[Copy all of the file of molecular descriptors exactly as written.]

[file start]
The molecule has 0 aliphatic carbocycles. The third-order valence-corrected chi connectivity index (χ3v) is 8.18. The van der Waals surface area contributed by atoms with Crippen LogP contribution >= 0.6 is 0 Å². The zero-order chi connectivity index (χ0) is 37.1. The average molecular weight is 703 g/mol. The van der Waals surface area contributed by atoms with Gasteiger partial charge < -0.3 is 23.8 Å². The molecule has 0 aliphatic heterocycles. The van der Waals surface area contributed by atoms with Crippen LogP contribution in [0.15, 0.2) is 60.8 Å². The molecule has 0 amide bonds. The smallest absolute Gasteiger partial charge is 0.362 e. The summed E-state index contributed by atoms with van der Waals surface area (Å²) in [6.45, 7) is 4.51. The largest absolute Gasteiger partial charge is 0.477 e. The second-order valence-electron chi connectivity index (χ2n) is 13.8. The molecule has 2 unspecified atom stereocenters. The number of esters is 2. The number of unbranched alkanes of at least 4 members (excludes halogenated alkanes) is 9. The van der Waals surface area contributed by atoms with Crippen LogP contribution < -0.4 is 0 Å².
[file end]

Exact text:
The molecule has 0 aliphatic carbocycles. The third-order valence-corrected chi connectivity index (χ3v) is 8.18. The van der Waals surface area contributed by atoms with Crippen LogP contribution >= 0.6 is 0 Å². The zero-order chi connectivity index (χ0) is 37.1. The average molecular weight is 703 g/mol. The van der Waals surface area contributed by atoms with Gasteiger partial charge < -0.3 is 23.8 Å². The molecule has 0 aliphatic heterocycles. The van der Waals surface area contributed by atoms with Crippen LogP contribution in [0.15, 0.2) is 60.8 Å². The molecule has 0 amide bonds. The smallest absolute Gasteiger partial charge is 0.362 e. The summed E-state index contributed by atoms with van der Waals surface area (Å²) in [6.45, 7) is 4.51. The largest absolute Gasteiger partial charge is 0.477 e. The second-order valence-electron chi connectivity index (χ2n) is 13.8. The molecule has 2 unspecified atom stereocenters. The number of esters is 2. The number of unbranched alkanes of at least 4 members (excludes halogenated alkanes) is 9. The van der Waals surface area contributed by atoms with Crippen LogP contribution < -0.4 is 0 Å².